Peter Watkins
1973. Norway, Sweden. vo Norwegian Nynorsk. s French. 211’

"EDVARD MUNCH is the most personal film I have ever made. Its genesis lies in a visit to the Edvard Munch Museum in Oslo, in 1968, during the time of a screening of several of my films by the Oslo University. I was awestruck by the strength of Munch’s canvases, especially those depicting the sad life of his family, and was very moved by the artist’s directness - with the people in his canvases looking straight at us. I also felt a personal affinity with his linking of past and present, e.g., in the large painting showing the anguish of his family as his sister Sophie is dying: the artist and his brothers and sisters are depicted as adults -as they were in the 1890s when he painted this scene - even though the event had taken place ca. 20 years earlier. On another occasion, I was also very moved by Munch’s masterpiece Death of a Child, hanging in the National Gallery in Oslo; in this painting the artist is broken, and has, in an almost desperate frenzy, blurred the form of his earlier depiction of Sophie’s death. This painting, in its time, was attacked as being “incomplete” - a charge which branded certain of his other works as well".

Peter Watkins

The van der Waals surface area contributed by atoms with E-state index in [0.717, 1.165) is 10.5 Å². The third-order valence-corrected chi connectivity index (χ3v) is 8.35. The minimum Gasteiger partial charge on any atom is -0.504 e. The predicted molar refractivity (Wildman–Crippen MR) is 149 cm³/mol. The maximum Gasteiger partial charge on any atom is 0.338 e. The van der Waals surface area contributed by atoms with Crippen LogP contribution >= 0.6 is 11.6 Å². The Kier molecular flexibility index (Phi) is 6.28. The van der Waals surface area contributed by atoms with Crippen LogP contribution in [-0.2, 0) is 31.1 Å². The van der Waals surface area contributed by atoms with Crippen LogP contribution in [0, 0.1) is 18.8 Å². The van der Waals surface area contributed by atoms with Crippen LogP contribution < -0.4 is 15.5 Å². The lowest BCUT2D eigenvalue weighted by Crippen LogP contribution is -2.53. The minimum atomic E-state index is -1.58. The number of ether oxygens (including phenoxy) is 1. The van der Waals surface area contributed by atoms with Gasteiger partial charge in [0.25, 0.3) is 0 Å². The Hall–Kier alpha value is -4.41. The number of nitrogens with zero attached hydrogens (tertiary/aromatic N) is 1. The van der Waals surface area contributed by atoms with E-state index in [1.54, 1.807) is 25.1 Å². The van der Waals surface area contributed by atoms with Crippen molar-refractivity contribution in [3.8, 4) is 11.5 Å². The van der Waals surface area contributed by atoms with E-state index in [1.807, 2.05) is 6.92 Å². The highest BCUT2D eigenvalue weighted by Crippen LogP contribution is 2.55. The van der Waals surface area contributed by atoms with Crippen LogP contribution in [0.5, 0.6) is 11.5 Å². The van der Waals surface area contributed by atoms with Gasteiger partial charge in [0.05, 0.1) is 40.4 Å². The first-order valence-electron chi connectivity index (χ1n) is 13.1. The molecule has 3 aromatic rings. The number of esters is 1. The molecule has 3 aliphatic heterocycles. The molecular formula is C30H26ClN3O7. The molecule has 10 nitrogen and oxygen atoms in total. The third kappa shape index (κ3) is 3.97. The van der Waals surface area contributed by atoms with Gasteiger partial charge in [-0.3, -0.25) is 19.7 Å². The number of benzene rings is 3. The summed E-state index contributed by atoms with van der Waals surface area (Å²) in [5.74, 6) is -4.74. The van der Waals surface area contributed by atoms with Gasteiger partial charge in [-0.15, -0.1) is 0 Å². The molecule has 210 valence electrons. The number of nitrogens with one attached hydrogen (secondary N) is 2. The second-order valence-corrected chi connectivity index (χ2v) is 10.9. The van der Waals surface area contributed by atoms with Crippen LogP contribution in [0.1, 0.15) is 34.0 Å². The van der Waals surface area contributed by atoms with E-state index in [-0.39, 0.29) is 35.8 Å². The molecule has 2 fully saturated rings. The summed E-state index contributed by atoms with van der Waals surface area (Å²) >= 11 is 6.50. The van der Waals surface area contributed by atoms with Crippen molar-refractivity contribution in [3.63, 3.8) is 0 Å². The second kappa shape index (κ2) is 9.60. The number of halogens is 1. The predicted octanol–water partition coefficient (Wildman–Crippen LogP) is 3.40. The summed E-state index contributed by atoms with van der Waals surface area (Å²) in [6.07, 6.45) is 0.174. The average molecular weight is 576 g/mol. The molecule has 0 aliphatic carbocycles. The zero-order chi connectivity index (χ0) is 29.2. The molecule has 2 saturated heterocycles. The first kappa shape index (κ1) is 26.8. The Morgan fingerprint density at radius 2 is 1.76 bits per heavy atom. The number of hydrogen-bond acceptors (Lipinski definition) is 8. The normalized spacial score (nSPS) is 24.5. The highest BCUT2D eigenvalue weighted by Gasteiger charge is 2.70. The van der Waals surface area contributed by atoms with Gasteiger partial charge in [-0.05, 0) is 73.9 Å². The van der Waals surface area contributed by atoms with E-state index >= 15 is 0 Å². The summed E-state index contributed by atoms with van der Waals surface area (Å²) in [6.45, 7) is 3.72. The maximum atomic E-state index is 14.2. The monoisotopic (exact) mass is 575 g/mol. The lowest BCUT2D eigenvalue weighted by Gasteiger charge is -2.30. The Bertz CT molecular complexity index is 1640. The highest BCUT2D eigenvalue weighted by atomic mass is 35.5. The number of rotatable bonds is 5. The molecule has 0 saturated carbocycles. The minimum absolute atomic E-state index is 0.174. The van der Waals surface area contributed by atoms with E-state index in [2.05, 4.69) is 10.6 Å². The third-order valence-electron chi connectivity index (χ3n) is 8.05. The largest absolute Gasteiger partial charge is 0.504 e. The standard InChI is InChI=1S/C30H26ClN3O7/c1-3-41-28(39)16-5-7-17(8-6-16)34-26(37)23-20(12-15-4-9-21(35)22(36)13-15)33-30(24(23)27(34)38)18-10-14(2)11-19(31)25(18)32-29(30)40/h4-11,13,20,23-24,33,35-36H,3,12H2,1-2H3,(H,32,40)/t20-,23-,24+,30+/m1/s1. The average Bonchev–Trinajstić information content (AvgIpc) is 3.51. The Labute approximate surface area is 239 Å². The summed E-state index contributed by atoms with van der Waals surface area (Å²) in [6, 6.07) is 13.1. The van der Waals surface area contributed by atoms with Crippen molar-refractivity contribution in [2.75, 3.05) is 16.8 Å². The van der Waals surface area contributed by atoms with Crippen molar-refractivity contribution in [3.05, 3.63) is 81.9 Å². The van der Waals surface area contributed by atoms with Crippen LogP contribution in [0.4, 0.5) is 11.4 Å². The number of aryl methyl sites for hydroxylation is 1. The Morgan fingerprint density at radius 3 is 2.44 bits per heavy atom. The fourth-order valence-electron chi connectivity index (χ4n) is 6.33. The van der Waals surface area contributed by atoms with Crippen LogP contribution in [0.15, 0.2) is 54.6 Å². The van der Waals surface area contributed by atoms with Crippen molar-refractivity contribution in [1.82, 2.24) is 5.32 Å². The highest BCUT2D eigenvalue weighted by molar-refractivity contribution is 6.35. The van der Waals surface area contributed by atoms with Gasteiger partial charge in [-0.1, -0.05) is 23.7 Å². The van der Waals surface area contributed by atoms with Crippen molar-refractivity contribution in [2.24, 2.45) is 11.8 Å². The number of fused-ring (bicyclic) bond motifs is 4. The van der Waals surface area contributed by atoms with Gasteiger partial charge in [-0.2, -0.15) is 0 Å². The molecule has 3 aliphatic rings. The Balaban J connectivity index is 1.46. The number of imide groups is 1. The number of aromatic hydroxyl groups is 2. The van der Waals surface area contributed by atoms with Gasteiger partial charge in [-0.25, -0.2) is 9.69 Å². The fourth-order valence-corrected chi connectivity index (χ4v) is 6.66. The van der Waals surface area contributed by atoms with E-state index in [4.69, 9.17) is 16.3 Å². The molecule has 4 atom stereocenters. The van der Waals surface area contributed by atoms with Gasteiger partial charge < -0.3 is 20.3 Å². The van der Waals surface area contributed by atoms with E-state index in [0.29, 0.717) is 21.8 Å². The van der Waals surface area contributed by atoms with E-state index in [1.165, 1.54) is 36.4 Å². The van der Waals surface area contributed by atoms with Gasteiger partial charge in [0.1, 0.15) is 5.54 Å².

‘PORTRAIT OF THE ARTIST. Peter Watkins’ Edvard Munch is a remarkable piece of work. It is the most effective transposition to the screen of the mentality and environment of the “artist” (or anyone of heightened sensibility and complex intelligence) that I have seen. It is original in its narrative devices: sumptuous in its visual effects (cameraman Odd Geir Saether) and unerring in its selection of faces (all amateurs) to suggest peasant or metropolitan stock - sickly Norwegian petite bourgeoisie, radiant young bohemian girls, or artists and intellectuals crowding together, plotting to change Norwegian society until bad living puts an untimely end to their hoped for victory ... Watkins’ initial task was to establish firmly the elements in the Norwegian painter’s early life which were to haunt him continually and dictate the nature of his artistic preoccupations ... There is a steady overlapping of action, or simply conversation, and intrusive memory. A moment of love provokes images of bloody illness: the fever of work recalls incidents of domestic repression or the torment of rejected love ... This overlapping is carried further in that, within the narrative, characters seem to be listening passively to conversations taking place off-screen. And in a marvellous device, disconcerting at first, characters in the film silently regard us as they are talked about ... One of the most impressive films made for television in a decade.’ (Peter Lennon, The Sunday Times)